The frequency of the PP in CLP patients has not been studied before and our study represents the first attempt to determine the frequency of this anatomical variation, our results demonstrate that the frequency of PP is similar when contrasted to the control group and cannot be considered as an associated anomaly-variant of cleft patients like the CSA --CVA are (Horswell; Lima et al.; Sandham; Osborne et al.).

Brown & Verheyden (2009) reported the complication of posterior fossa circulatory ischemic injury following cleft palate repair in a 1-year old boy with a non-important medical background aside from a suspicious Ponticulus posticus/Arcuate foramen in the Atlas vertebra. The authors stated that the presence of a PP in CLP individual should influence the patient positioning at the time of surgery because; traditionally, the surgical approaches of cleft repair start with a supine patient with the head on an adjustable rest and a roll placed under the shoulders with the neck in variable degrees of extension, and some surgeons prefer to operate with the neck in full extension, nearly to the point that the head is sitting in the surgeons lap and it is possible that such extension of the neck in combination with the PP could lead to bilateral occlusion of the vertebral artery and ischemic injury of the posterior fossa which could be a cause of death. Aside from this report and regardless of the statistical significance, the frequency of PP (17.17%) is not uncommon (Perez et al.) or not rare (Elliott & Tanweer) in both CLP and non-CLP patients and, consequently, the presence of a PP should be taken into consideration when planning the approach of any corrective surgery where the cervical extension of the patient is necessary.

Studies on the size of the sella turcica in cleft subjects have been lacking (Alkofide). The published analysis of the sella turcica morphology in cleft lip and palate patients was done by Nielsen et al. (2005) and Alkofide. Nielsen et al., conducted a study on radiographs of 40 Caucasian newborns with unilateral cleft lip and unilateral cleft lip and palate and concluded that approximately half of the subjects had deviations in the sella turcica morphology, with the most severe deviations occurring in UCLP subjects and that deviations in sella turcica morphology registered within and between groups may explain why a subset of cleft patients has occult midline, neural and learning deficiencies, and hypophyseal/endochrine and somatic growth problems; it must be noted that the authors did not specify what kind of sella turcica morphology deviations were found. Alkofide conducted a study on lateral radiographs of 95 Saudi cleft patients. The majority of the cleft group displayed an abnormal ST shape (63.2%) compared with a normally shaped ST (64.7%) in the non-cleft patients with significant differences between both groups; the morphological aberrations in cleft subjects were double contour of the floor, an irregular posterior wall, oblique anterior wall, STB, Pyramidal shape dorsum and more than one abnormality. The STB frequency was 2/190 in the control group and 1/95 in the cleft group (1.05% in both groups), those frequencies are lesser than our results in the control and in the cleft group which were 4.3% and 6% respectively but the authors did not state if the STB alone was significant in the cleft group when compared with the control group, our results suggests that the relationship is not significant. The CLEN frequency was significantly lower (p<0.05) in the cleft patients and in the female cleft patients, and that represents an unreported finding that cannot be compared with the studies of Alkofide and Nielsen et al. because the term CLEN and the methodology to determine it, was coined after the date of those publications.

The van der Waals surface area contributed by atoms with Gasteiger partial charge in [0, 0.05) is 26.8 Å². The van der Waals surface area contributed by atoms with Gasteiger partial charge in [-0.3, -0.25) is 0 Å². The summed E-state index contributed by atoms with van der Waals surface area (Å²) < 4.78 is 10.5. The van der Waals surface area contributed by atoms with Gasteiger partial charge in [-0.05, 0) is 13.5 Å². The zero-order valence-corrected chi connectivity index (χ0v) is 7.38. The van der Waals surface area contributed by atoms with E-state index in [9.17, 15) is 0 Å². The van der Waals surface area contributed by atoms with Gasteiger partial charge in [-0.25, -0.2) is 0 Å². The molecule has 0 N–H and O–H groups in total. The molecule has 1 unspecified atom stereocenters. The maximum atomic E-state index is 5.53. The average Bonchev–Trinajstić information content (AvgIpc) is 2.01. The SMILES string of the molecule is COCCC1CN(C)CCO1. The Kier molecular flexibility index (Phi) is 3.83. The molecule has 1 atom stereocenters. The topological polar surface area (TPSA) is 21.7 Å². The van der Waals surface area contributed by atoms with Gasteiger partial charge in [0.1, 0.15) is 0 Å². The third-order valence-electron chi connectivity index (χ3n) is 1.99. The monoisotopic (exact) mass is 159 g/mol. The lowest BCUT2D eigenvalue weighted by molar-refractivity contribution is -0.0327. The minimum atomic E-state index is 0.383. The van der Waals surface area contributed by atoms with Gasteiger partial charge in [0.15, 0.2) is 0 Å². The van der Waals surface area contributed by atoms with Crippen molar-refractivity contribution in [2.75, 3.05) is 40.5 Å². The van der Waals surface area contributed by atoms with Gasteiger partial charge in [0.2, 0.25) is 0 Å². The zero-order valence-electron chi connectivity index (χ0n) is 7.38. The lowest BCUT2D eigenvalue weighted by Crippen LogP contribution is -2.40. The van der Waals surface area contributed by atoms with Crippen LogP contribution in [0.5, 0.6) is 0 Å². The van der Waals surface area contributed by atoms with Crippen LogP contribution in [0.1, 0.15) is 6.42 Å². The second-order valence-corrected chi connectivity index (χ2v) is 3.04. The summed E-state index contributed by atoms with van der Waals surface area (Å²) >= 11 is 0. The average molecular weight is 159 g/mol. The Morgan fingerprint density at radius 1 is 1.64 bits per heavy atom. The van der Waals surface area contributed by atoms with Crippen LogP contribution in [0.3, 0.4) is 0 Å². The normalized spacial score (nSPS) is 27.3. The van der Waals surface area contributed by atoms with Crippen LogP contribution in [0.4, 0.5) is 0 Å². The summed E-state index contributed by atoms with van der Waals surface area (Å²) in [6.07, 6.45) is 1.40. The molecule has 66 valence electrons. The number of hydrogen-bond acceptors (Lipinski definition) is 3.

The frequency of CLEN in the CLP sample and in the female was significantly lower than the control group, and those findings could be confirmed by studies centered on the Clinoid apophysis. In the present study, the Clinoid enlargement (CLEN) represents a qualitative variable that depends on the position of the tip of the Clinoid apophysis (both) and their position relative to the Sella (S) point; on a deeper analysis we can describe two disadvantages such as: (a) no information about which Clinoid apophysis is enlarged, and (b) no further classification other than the presence of the finding; moreover, the interclinoid distance can be determined and compared in CLEN and non-CLEN cases for set a detailed classification of that variable in studies conducted in digital cephalometric radiography (preferably) due to the actual size (1:1 relationship) and the image enhancement tools available to digital radiography such as gray level transformation, image filtering and noise smoothing (Doler et al., 1991) which can be helpful to determine the exact location of the tips Clinoid apophysis.

The frequencies of Ponticulus Posticus (complete or partial) and Sella Turcica Bridge in the sample of Peruvian cleft patients were similar, with no significant differences, to the control group and consequently these anatomical variants should not be considered as CLP associated anomalies. The frequency of CLEN was significantly lower in cleft patients and should not considered as a CLP associated anomaly too but this finding could be confirmed through studies centered on qualitative and quantitative variables of the Clinoid apophysis.

REFERENCES

Alkofide, E. A. Sella turcica morphology and dimensions in cleft subjects. Cleft Palate Craniofac. J., 45(6):647-53, 2008.

Brown, M. & Verheyden, C. Posterior fossa infarction following cleft palate repair and the arcuate foramen. Plast. Reconstr. Surg., 124(5):237e-9e, 2009.

Doler, W.; Steinhofel, N. & Jager, A. Digital image processing techniques for cephalometric analysis. Comput. Biol. Med., 21(1-2) :23-33, 1991.